However, combat is not a sport of sprinting. And high-intensity efforts often involve working against an opponent of similar weight when grappling or throwing a flurry of strikes mixed with clinching and bullying your opponent.
This is where the term repeated high-intensity effort was born and includes any effort, including sprinting like wrestling, scrambling, throwing, sweeping, and striking . Interestingly, the relationship between repeated sprint ability and RHIE is poor, showing the strenuous demands of non-running activities like wrestling .
A study in rugby league demonstrated this using GPS to isolate and quantify collision demands from running. They found a greater reduction in collision performance (tackling) than speed, with a 14% difference .
Therefore, enhancing RHIE will take more than developing the aerobic engine. You need power! And the ability to sustain it repeatedly.
High-Volume Power Training For Combat Athletes
As mentioned, a polarized approach to training requires training at high and low intensities throughout a training cycle. This develops cardiovascular and neuromuscular qualities independently. Meaning you’re improving aerobic fitness and the ability to recover between efforts and improving maximal strength and power to higher outputs during efforts.
It makes a sound approach to training and is one method I use. But what about developing both simultaneously in a fashion that potentially transfers better to repeating high-intensity efforts like striking and grappling?
High-volume power training (HVPT) is the answer . I ran a 4-week cycle of HVPT, and it absolutely kicked my ass. So what is it, and how do you do it?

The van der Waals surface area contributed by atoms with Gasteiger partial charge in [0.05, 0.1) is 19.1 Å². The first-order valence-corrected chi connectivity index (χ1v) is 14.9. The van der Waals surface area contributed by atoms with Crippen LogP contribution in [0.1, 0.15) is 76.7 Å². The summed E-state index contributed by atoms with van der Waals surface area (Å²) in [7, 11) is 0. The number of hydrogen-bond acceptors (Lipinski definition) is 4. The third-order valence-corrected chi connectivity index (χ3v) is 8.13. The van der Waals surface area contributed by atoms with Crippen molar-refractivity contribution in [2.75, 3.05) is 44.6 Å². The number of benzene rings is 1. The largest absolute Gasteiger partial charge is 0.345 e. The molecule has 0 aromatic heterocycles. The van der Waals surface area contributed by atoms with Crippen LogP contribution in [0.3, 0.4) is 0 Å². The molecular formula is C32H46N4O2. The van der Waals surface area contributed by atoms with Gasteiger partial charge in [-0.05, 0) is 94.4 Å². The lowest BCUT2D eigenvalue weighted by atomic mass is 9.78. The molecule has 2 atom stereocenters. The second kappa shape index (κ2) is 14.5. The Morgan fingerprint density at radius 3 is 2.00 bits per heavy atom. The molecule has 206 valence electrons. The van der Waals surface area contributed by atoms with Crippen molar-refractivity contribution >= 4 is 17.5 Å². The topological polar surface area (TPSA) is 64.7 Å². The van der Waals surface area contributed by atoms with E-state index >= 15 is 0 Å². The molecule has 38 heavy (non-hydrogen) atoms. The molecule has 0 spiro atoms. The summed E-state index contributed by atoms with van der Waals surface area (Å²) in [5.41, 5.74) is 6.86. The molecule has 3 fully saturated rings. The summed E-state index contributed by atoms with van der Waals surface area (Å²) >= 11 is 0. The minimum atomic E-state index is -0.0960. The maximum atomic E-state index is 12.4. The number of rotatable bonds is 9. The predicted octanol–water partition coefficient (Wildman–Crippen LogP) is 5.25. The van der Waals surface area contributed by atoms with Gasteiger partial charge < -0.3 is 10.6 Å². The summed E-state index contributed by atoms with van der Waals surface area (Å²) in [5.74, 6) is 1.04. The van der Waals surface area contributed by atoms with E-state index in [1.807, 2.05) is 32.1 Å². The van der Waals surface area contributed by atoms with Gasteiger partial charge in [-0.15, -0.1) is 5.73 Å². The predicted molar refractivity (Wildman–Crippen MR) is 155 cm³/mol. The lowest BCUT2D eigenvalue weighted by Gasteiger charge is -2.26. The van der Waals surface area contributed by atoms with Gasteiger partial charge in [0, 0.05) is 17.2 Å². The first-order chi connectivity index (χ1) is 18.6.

It's performing ballistic movements at optimal power load for high volumes. While you can do HVPT with non-ballistic movements like speed squats, you don't get the same benefits due to the bar deceleration as you lock out the squat.
It's typically best to use exercises that don't have a high-skill component, like jump squats, bench throws, and trap bar jumps. Olympic lifts can be used, but technique will deteriorate quickly, potentially putting you at risk of injury.
However, Weightlifting derivatives are an option, such as hang clean pulls to reduce the degrees of freedom. Interestingly, one study used bike sprints, which instantly made me think of Andrew Usher's bike sprints he uses with world-champion boxers.
Regarding loading, you’re looking at approximately 30-40% back squat 1RM for the jump squat and 60-75% power clean 1RM for the Weightlifting derivatives.
Two to three sessions per week is more than enough to make gains and you’ll use anywhere from 12 to 20 reps per set with anywhere from 90 to 200 reps per session . How does this look in practice? Here's a great example from my colleague Schuster et al. :
This is a brutal progression, and I've modified it inside the SSOF Underground Training App with a progression I used that can have you progress over 6 weeks. It's part of the year-round 365 striking, grappling, and MMA programs.
Before you embark on a high-volume power training routine, there are a few points to consider:
High-volume power training is an underutilized training modality that can push the limits of your conditioning. If you have a solid conditioning base, give this a try and see how you respond. I guarantee you’ll feel the difference in the ring, cage, or on the mats.
If you want the program done for you, join the SSOF Underground, where I have the hallmark SSOF training programs and the NEW 365 striking, grappling, and MMA year-long training programs that include HVPT.
- UFC Performance Institute.